Male Urethral Stricture Disease

Published in: The Journal of Urology, v. 177, no. 5, May 2007, p. 1667-1674

Posted on RAND.org on December 31, 2006

by Richard A. Santucci, Geoffrey F. Joyce, Matthew Wise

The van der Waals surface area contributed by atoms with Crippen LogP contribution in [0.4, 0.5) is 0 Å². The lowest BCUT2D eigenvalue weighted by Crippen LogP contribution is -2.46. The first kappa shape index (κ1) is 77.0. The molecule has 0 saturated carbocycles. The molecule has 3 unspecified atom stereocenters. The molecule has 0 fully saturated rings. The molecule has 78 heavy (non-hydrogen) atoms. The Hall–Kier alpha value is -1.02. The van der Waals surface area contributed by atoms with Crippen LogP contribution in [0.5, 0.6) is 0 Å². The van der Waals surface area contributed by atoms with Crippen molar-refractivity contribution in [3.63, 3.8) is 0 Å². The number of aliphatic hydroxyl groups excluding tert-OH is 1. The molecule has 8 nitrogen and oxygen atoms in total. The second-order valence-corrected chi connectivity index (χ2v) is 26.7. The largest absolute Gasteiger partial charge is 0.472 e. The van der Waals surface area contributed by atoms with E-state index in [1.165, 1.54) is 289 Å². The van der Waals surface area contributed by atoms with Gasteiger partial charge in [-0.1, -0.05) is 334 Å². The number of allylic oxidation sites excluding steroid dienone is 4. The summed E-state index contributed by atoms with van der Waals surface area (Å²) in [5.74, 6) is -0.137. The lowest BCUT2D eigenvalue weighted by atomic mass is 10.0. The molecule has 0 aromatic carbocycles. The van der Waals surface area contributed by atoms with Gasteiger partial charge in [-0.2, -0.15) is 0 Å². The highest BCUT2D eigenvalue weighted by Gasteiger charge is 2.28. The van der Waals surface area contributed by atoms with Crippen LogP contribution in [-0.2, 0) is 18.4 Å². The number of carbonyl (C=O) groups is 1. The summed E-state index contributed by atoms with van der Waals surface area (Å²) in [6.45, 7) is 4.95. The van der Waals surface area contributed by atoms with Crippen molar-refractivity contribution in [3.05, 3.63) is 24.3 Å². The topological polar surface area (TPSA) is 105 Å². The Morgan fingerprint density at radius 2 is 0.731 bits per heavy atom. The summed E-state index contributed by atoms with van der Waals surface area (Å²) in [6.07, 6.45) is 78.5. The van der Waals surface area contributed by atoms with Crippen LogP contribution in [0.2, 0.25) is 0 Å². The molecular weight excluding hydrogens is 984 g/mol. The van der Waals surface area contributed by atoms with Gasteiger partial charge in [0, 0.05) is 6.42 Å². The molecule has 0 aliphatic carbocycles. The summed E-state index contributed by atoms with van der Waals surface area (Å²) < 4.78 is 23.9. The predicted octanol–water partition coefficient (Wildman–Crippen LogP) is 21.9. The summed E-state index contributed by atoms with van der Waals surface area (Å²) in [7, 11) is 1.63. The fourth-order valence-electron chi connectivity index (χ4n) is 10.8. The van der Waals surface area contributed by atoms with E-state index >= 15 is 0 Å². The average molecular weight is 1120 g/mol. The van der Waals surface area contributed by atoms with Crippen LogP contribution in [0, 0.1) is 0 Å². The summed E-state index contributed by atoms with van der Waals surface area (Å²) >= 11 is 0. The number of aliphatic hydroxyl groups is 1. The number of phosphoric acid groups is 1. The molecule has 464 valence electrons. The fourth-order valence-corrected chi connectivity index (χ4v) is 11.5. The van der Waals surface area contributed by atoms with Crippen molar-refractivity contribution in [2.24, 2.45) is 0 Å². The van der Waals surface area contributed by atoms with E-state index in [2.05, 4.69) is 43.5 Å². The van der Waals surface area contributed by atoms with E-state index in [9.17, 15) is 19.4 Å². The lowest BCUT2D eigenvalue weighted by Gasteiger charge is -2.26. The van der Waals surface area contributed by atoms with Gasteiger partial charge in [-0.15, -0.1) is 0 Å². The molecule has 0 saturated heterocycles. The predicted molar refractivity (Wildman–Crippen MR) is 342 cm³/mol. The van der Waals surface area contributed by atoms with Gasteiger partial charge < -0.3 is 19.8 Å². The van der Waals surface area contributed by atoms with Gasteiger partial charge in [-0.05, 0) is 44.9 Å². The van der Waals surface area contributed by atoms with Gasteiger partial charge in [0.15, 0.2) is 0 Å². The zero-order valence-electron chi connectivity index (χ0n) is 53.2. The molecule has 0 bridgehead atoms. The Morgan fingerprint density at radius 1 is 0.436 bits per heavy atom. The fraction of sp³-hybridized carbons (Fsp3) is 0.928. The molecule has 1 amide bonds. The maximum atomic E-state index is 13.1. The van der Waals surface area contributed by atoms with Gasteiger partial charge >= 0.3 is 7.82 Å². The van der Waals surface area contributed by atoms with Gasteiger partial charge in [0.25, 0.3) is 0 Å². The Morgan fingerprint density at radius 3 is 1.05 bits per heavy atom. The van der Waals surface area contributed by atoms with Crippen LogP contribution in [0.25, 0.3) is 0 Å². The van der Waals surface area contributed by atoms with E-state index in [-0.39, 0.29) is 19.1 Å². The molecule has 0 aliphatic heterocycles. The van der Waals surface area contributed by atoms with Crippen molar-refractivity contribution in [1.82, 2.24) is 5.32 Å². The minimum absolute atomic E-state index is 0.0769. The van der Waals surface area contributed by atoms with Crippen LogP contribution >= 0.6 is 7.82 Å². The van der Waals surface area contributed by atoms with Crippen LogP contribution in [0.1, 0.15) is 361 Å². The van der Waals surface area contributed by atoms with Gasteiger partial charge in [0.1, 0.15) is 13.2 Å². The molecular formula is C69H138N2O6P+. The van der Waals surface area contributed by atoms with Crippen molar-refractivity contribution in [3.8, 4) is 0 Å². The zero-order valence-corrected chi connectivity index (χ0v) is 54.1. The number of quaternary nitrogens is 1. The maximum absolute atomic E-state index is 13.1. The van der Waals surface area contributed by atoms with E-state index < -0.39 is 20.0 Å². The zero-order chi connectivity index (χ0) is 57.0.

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PURPOSE: The incidence of urethral stricture disease in the United States is unknown. The authors estimated the impact of urethral stricture disease by determining its prevalence, costs and other measures of burden, including side effects and the need for surgical intervention. MATERIALS AND METHODS: Analyses of services for urethral stricture disease were performed in 10 public and private data sets by epidemiological, biostatistical and clinical experts. RESULTS: Male urethral stricture disease occurred at a rate as high as 0.6% in some susceptible populations and resulted in more than 5,000 inpatient visits yearly. Yearly office visits for urethral stricture numbered almost 1.5 million between 1992 and 2000. The total cost of urethral stricture diseases in 2000 was almost $200 million, not including medication costs. A diagnosis of urethral stricture increased health care expenditures by more than $6,000 per individual yearly in insured populations after controlling for comorbidities. Urethral stricture disease appeared to be more common in the elderly population and in black patients, as measured by health care use. In most data sets services provided for urethral stricture disease decreased with time. Patients with urethral stricture disease appeared to have a high rate of urinary tract infection (41%) and incontinence (11%). CONCLUSIONS: Despite decreasing rates of urethral strictures with time the burden of urethral stricture disease is still significant, resulting in hundreds of millions of dollars spent and hundreds of thousands of caregiver visits yearly.

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